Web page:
After indulging himself in his passion project writing a score for a graphic novel featuring Scrooge McDuck, Tuomas has more than a little to prove as a songwriter. He gets off to a slow start, opening the album with a three song stretch that offers little to claim the band is back with a vengeance. The spoken word trope as the beginning is an unnecessary delay, and then the songs themselves lack the flair and power one would expect. The hooks on the first two tracks are flat, and the orchestrations never feel integral to the songs. The metal riffs are, as usual, incredibly simple canvases for Tuomas to paint upon, but his color palate is dulled this time around.

    “Elan” is the best of these tracks, the first single that received a less than enthusiastic response. To my ears, the song is a beautiful piece of melancholic metal that uses the woodwinds to great effect, and gives Floor a solid melody to shine with. Compared to a turgid mess like “Yours Is An Empty Hope”, it sounds utterly genius.

    The faults with “Endless Forms Most Beautiful” are certainly not Floor's, as she provides a vocal performance that straddles to previous singers, and should make everyone happy. I might consider her a bit too polished to ring any emotional heft from the songs, but you can't fault her technique. Rather, the reason this album feels inconsequential is in the songwriting, which seldom has any spark of life to it. These tracks come and go with such a formulaic bent that they never feel special in the way that the best Nightwish material always has. Nothing sounds larger than life, nothing feels like it could have only come from this band.

    While “Dark Passion Play” and “Imaginarium” may have been disappointing albums, they were records that dared to try new things. They took some risks, and even when they didn't quite hit the mark, they were interesting experiments to listen to. “Endless Forms Most Beautiful” doesn't dare to try anything Nightwish hasn't done before, so the dull songwriting can't be tempered by the risk being taken. These are inferior versions of the songs Nightwish has always written, which might make this the most disappointing Nightwish album of them all.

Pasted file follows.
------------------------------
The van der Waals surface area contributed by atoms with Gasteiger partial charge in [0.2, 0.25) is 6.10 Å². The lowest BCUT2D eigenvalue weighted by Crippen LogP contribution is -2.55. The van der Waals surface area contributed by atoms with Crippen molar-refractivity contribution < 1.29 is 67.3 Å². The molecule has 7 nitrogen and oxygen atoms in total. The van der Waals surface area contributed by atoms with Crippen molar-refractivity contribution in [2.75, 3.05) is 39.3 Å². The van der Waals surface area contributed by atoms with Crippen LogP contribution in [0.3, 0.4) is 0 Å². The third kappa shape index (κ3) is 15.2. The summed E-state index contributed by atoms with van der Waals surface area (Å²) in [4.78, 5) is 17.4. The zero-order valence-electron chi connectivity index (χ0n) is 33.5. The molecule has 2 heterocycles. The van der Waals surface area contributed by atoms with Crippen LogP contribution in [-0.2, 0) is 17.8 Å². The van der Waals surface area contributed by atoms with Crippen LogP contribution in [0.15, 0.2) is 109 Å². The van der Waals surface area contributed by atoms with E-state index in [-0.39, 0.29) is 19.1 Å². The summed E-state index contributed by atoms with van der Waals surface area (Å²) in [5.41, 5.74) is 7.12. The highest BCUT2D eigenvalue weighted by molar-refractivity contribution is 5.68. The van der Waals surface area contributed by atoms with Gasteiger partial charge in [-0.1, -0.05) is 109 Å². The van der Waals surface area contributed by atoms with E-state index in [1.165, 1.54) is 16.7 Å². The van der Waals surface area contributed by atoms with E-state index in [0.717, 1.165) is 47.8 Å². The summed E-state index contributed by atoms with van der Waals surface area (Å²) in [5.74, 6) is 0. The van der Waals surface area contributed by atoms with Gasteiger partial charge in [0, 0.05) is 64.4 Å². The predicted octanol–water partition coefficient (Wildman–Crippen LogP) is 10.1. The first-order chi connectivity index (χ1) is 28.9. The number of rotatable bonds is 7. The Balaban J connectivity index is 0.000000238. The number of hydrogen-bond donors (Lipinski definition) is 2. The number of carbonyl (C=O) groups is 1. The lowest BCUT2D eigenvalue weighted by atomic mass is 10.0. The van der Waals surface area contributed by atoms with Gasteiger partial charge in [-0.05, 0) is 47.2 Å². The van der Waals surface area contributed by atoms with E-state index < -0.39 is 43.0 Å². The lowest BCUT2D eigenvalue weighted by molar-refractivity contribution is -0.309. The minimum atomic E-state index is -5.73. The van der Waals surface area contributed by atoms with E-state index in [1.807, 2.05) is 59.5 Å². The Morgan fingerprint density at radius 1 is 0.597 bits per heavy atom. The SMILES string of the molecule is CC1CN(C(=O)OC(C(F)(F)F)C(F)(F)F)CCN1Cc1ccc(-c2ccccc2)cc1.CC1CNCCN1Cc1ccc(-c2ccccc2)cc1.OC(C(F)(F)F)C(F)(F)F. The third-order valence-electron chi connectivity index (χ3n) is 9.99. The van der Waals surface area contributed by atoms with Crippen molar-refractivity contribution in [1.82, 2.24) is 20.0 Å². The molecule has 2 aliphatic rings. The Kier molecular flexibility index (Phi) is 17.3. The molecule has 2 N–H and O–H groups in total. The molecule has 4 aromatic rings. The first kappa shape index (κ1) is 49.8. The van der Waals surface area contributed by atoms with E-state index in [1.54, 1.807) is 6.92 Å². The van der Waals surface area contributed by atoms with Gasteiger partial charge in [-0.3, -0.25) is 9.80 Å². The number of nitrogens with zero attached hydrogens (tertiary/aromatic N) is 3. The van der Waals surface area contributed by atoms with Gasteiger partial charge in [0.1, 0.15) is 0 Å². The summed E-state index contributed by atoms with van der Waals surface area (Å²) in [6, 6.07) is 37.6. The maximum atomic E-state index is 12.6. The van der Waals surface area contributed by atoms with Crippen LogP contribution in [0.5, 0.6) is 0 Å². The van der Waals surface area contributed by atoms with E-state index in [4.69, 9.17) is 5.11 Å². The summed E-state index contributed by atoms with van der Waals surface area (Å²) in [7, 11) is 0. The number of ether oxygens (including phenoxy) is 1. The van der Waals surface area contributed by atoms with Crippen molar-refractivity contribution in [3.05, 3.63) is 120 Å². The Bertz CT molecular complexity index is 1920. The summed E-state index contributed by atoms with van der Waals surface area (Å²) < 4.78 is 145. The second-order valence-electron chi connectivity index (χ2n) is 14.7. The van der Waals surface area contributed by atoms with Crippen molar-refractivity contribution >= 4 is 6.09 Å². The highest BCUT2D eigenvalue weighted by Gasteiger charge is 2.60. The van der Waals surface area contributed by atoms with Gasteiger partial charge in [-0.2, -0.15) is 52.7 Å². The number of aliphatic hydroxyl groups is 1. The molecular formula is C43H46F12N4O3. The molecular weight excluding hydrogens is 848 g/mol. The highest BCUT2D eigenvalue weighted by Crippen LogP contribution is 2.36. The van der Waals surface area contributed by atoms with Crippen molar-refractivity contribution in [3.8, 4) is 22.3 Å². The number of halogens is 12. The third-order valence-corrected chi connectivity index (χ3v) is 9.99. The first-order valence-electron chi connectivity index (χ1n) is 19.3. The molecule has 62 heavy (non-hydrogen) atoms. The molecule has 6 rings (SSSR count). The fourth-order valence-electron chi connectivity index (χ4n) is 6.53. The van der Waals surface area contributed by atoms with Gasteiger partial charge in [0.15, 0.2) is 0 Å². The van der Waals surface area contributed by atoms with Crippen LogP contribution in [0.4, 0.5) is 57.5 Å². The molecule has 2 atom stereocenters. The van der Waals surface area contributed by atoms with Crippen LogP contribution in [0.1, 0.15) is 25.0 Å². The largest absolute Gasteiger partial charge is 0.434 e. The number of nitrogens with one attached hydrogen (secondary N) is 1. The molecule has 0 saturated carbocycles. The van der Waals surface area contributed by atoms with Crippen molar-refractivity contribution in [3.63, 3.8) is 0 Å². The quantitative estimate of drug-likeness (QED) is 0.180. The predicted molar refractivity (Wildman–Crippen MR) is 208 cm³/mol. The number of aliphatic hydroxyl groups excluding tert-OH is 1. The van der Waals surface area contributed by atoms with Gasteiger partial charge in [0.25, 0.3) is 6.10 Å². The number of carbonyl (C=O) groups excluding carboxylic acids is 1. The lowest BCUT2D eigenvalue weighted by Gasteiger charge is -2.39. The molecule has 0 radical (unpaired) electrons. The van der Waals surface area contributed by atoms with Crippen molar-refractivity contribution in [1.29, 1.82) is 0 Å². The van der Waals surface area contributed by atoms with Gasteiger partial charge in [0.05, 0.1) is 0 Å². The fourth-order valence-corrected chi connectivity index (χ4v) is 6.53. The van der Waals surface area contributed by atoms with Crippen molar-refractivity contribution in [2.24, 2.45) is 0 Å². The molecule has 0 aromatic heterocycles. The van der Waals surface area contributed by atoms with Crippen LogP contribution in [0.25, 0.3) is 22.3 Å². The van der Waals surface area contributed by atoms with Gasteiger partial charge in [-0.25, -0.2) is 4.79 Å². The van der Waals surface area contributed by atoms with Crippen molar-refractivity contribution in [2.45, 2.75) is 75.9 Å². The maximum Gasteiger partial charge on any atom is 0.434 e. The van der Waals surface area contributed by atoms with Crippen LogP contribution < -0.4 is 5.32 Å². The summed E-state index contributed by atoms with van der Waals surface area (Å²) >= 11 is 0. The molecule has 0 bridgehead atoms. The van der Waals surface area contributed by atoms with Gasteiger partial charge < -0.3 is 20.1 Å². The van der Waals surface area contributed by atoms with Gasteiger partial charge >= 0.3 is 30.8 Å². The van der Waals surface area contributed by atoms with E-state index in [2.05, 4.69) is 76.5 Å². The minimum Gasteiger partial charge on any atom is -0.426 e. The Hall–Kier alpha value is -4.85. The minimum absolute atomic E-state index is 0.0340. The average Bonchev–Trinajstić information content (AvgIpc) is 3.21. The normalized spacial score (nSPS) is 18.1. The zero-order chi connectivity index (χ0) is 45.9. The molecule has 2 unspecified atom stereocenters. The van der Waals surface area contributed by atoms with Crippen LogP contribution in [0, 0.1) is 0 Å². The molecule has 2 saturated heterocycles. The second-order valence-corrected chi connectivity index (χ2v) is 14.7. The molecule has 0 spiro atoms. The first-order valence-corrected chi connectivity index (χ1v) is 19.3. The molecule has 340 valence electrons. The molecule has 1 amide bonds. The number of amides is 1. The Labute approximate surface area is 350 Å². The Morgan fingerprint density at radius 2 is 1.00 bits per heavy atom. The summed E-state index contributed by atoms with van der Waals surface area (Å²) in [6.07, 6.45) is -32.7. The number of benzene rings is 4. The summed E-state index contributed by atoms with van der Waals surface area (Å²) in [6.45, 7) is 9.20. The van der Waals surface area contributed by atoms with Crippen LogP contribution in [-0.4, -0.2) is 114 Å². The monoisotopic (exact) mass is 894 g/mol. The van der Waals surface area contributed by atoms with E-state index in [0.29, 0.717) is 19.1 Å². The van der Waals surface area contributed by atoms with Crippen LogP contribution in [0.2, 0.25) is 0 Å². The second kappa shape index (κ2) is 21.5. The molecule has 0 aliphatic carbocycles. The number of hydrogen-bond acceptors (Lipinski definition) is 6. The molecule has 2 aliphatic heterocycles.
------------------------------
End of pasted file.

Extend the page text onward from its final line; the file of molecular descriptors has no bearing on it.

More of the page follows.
I'm sure long-time fans will be happy that Nightwish is back to making the kind of music they made their name on, but it's hard not to look at this album as a regression. The comparisons to Nightwish's classic albums are now inevitable, and I'm afraid they will only make “Endless Forms Most Beautiful” look even smaller.

    Wednesday, April 1, 2015

    Desert Island Discs

    The classic thought experiment; trapped on an island with nothing but a box of records to keep you company, which ones would you choose?  It's a simple question, but one that requires complex thinking.  The choice is more involved than merely picking your ten favorite albums.  You need to examine all your tastes and moods, and try to bring a package of music that can best serve all of them.  Sometimes this requires the sacrifice of a dearly loved album that is too similar to another you've already chosen, and sometimes it means denying yourself of an element of music you love because you can't bear to part with any other albums to make room.

    In deciding on my desert island list, I tried as best I could to make it as inclusive of all the music I love.  The goal was to give myself the widest range of sounds and emotions, while taking as many of my absolute favorite albums as was possible.  If I didn't love everything I picked, this would have been a miserable failure.

    I hope to never be stranded on a desert island, but if I am, these are the ten albums I want to have with me.

    Meat Loaf – Bat Out Of Hell II: Back Into Hell